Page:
Tools and building blocks made by 3D printing with lunar and Martian dust. Credit: Northwestern University
When human beings start to colonize Mars and the moon, they would have to make everything from tiny tools to large-sized buildings, using the limited number of surrounding resources.
Now, Ramille Shah and her Tissue Engineering and Additive Manufacturing (TEAM) Laboratory at
Northwestern Engineering have shown the potential to 3D-print structures with lunar and Martian dust simulants. In this study, the researchers used an extension of their “3D-painting process,” a term coined by Shah and her team for their new 3D inks and printing method, which they earlier used to print 3D graphene and carbon nanotubes, hyperelastic “bone”, and alloys and metals. 3D-printing presents an easy, sustainable, and highly scalable manufacturing method for space travelers.
For places like other planets and moons, where resources are limited, people would need to use what is available on that planet in order to live. Our 3D paints really open up the ability to print different functional or structural objects to make habitats beyond Earth.
Ramille Shah, A
ssistant Professor of Materials Science and Engineering, McCormick School of Engineering
The study, which was partly supported by a gift from Google and conducted at Northwestern’s Simpson Querrey Institute, has been described in Nature Scientific Reports. The paper’s first author was Adam Jakus, who is also a Hartwell postdoctoral fellow in Shah’s TEAM lab. The work was co-authored by two former Northwestern Engineering undergraduates, Katie Koube, who now works as an engineer for SpaceX, and Nicholas Geisendorfer, who is currently a graduate student in Shah’s lab.
Shah’s work employs NASA-approved simulants of lunar and Martian dust, which have similar particle shapes, sizes, and compositions to the dusts present on Martian and lunar surfaces. By using the respective dusts, biopolymer, and a range of simple solvents, the team was able to produce Martian and lunar 3D paints. These paints were then 3D printed using a simple extrusion process. The structures thus obtained were more than 90% dust by weight.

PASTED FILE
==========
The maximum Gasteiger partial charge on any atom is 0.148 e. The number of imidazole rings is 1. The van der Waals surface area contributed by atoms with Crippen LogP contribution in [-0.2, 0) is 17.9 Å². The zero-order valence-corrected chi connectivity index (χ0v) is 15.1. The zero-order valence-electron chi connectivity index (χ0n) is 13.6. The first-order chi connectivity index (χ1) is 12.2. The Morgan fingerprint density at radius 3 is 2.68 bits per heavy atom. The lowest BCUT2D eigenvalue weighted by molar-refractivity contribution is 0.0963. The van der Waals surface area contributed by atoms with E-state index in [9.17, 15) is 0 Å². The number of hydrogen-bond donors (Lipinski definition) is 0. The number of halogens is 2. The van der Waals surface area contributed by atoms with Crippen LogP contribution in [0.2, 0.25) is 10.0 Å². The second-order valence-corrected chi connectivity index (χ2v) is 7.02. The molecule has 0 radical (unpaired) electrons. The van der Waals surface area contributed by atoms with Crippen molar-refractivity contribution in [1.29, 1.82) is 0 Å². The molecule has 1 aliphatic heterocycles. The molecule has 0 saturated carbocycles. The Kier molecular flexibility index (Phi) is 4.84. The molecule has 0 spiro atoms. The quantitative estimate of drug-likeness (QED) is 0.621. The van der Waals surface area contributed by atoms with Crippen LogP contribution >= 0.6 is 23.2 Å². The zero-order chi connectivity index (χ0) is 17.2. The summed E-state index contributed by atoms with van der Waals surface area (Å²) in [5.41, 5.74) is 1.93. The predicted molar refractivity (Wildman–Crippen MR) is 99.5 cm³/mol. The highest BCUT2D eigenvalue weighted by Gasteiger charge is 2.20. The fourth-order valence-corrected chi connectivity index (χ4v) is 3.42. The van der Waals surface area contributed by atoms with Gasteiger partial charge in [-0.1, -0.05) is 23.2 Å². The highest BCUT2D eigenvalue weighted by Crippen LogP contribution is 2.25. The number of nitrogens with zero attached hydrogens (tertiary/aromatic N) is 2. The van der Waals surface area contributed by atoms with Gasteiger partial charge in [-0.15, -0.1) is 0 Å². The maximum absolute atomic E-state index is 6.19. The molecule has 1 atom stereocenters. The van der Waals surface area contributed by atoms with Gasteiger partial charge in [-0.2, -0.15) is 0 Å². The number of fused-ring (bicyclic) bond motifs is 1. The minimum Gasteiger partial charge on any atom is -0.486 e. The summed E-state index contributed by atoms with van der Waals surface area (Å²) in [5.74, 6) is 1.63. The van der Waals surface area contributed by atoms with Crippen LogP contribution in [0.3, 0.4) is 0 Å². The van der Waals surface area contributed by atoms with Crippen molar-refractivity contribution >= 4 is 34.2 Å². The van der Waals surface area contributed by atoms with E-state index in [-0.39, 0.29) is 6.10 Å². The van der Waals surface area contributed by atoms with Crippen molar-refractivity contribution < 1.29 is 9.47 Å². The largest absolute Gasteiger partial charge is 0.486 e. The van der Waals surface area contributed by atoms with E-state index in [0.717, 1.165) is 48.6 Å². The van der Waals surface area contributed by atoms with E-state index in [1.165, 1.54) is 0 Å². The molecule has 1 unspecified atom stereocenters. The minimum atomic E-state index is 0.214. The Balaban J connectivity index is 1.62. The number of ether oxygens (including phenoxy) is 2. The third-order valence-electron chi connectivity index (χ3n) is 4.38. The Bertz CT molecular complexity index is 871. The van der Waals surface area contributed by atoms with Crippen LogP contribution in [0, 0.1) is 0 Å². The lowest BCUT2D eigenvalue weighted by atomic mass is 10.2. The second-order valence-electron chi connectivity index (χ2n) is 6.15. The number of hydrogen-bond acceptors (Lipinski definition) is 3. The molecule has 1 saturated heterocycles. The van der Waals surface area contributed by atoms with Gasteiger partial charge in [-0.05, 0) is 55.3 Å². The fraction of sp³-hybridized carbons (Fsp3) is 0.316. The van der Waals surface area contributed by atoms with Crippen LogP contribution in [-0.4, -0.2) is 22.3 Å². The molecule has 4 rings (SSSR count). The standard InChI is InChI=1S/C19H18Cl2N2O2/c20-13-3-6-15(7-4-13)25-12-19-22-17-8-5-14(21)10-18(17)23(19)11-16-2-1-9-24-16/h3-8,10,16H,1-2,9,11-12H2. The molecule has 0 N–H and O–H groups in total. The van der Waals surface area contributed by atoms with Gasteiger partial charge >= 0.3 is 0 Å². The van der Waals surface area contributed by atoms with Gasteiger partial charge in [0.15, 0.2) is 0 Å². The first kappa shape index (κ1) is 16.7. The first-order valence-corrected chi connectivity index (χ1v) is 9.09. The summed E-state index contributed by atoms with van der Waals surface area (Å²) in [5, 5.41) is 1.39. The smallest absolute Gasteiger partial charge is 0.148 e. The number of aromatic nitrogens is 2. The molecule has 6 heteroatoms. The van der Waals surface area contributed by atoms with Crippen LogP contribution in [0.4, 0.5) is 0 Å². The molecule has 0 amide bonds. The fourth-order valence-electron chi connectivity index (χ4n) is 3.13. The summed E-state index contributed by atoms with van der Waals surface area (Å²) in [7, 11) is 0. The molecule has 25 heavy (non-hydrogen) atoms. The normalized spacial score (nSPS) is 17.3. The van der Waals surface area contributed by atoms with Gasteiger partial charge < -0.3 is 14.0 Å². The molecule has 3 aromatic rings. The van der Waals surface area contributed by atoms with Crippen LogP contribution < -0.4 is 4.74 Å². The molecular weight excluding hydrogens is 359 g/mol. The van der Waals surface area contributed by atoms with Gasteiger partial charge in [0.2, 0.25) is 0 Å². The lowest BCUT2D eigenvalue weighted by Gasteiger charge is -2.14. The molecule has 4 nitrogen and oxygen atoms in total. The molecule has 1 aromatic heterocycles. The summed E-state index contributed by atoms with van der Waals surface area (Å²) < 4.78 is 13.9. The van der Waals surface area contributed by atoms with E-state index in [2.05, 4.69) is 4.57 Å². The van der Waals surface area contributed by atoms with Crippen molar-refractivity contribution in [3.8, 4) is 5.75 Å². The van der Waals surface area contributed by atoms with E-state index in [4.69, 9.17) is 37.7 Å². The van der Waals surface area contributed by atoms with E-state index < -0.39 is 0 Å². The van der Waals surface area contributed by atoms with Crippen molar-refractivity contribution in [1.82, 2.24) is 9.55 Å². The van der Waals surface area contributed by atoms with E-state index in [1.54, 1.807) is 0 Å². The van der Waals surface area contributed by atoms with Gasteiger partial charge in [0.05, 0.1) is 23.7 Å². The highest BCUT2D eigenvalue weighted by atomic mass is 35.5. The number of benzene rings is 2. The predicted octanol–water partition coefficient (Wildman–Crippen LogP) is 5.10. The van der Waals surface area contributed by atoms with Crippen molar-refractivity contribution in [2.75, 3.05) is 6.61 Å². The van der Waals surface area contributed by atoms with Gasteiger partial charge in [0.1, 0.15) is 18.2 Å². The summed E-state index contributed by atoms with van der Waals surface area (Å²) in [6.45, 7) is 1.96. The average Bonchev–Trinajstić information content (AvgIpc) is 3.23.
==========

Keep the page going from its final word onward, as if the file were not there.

Although the resulting 3D-painted material was made of rigid micro-rocks, it was still elastic, flexible, and strong, just like rubber. The study is the first, unique example of soft or rubber-like materials resulting from Martian and lunar simulant materials. The 3D-painted material can be rolled, cut, folded, and if required can be shaped after it is 3D painted.
We even 3D-printed interlocking bricks, similar to Legos, that can be used as building blocks.
Ramille Shah, A ssistant Professor of Materials Science and Engineering, McCormick School of Engineering
Shah and David Dunand, the James N. and Margie M. Krebs Professor of Materials Science and Engineering, are now working together to improve ways to fire these 3D-painted materials in a furnace, which is an alternative process that can change the soft and rubbery objects into tough, ceramic-like structures. In the context of the wider 3D-painting technology, the study also presents a possibility of using a 3D printer on another planet to develop structures from many different types of materials.
Despite the fact that colonizing other planets may take some time, Shah believes that it is never too early to start planning.